About cumulative effect for Burn in

Ethan Burke

Standard Member
Hey guys

Something I read several times is that pixel degradation / burn in in OLED panels is a cumulative thing.

In other words, If you see 30 minutes of a TV channel with static logo today and 30 minutes tomorrow is the same than watching 1 hour.

The only source I found about this is the RTINGS stress test where they mention that LG confirms that.

However, this is a nonsense to me (speaking from the deeper ignorance). In that case... what is the sense of, for instance, screen refresh performed in standby each 4 hours? Apart from the other different recommendations.

I dont know, maybe all this is coming from a some kind of missunderstanding or (more probable) I am missing something...
 

JustTheFacts

Active Member
Most people come to their conclusion about the severity of OLED Burn In based on one or several of these factors.
  1. Testing done by rtings.com on 2017 OLED TVs,
  2. The dialog that was started in 2015 and continues until this day about “experts” either saying it is a problem or that it isn’t a problem.
  3. Reports’ of 2017 and older TVs experiencing burn in? Almost all of the reports of burn in are on 2017 and older TVs.
  4. Personally experienced burn in on a 2017 or older OLED
  5. Various conspiracy theories. LG doesn’t provide a 10 year OLED Burn In warranty because they know OLED BURN IN is a real problem. The manufacturers, retailers, and professional reviewers are working together to mislead the public, otherwise they would report how widespread OLED burn in is.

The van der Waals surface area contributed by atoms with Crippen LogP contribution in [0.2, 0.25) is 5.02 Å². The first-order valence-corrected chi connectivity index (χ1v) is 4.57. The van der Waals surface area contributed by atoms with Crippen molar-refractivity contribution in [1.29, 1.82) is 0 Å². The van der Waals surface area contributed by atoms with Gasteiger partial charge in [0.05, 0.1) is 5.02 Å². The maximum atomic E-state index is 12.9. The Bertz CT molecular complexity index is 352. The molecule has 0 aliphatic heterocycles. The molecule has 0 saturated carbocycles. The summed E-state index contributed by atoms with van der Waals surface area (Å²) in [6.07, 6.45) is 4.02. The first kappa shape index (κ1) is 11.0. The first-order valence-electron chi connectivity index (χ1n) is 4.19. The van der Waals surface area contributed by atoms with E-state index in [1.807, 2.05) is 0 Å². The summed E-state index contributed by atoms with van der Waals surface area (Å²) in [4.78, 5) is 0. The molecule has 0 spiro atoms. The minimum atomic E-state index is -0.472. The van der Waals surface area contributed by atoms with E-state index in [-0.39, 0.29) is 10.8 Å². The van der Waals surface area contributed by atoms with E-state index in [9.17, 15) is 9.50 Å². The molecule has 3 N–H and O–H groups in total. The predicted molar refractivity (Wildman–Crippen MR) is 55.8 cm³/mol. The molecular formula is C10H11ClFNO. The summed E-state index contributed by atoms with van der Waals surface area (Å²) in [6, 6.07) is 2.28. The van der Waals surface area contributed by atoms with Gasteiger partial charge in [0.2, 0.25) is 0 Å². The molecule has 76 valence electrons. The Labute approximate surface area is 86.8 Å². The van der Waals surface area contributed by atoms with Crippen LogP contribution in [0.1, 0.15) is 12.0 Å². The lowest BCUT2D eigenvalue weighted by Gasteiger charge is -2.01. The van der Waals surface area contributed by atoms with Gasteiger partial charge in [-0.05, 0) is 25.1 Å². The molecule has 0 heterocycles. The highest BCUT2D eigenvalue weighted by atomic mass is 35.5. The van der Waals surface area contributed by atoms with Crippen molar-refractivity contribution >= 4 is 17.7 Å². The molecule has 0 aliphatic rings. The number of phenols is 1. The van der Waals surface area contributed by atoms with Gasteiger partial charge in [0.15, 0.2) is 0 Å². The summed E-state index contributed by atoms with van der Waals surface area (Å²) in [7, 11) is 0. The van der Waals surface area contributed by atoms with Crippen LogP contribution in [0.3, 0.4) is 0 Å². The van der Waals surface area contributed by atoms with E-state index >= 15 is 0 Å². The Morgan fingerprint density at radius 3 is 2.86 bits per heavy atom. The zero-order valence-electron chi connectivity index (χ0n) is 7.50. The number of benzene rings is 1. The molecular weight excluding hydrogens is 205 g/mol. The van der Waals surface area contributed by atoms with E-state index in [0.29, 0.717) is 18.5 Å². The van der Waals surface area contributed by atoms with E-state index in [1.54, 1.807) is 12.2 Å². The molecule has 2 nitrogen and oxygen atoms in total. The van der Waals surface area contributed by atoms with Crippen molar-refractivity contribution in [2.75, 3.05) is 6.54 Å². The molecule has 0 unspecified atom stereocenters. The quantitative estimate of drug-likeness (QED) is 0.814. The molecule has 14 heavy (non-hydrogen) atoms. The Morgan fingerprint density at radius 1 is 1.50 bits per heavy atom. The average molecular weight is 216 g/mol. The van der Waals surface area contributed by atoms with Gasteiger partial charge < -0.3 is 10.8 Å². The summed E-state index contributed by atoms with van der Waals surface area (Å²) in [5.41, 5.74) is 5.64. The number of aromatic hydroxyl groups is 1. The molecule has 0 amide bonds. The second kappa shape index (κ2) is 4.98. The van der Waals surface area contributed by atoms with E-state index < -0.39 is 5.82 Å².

6. The lack of reports of 2018 and newer OLEDs experiencing burn. This includes all manufactures of OLED TVs. All of the manufacturers use OLED supplied panels.
  7. Burn in hasn’t happened yet on 2018 and newer OLED TVs, but give it time and it will happen.
  8. Assumption that the manufacturing quality improved to a six sigma level. No more panel lottery. This is based on the fact that many Owners of 2017 OLED TVs used there TVs in the same manner and the vast majority of OLED owners never saw a hint of OLED BURN IN. On a rare occasion owners of 2017 and older OLEDs would experience permanent burn in. This suggests a panel lottery do to defects in the manufacturing process.
    The manufacturing quality was greatly improved in 2018 based on the fact that reports of OLED BURN IN on 2018 and newer TVs are extremely hard to find.
  9. All of these manufacturers use different software but the same hardware (LG supplied OLED panels). Because there are practically zero reports of OLED Burn In for all manufacturers using 2018 and newer OLED supplied panels the drastic improvement may have more to do with the hardware (LG supplied OLED panels) than software.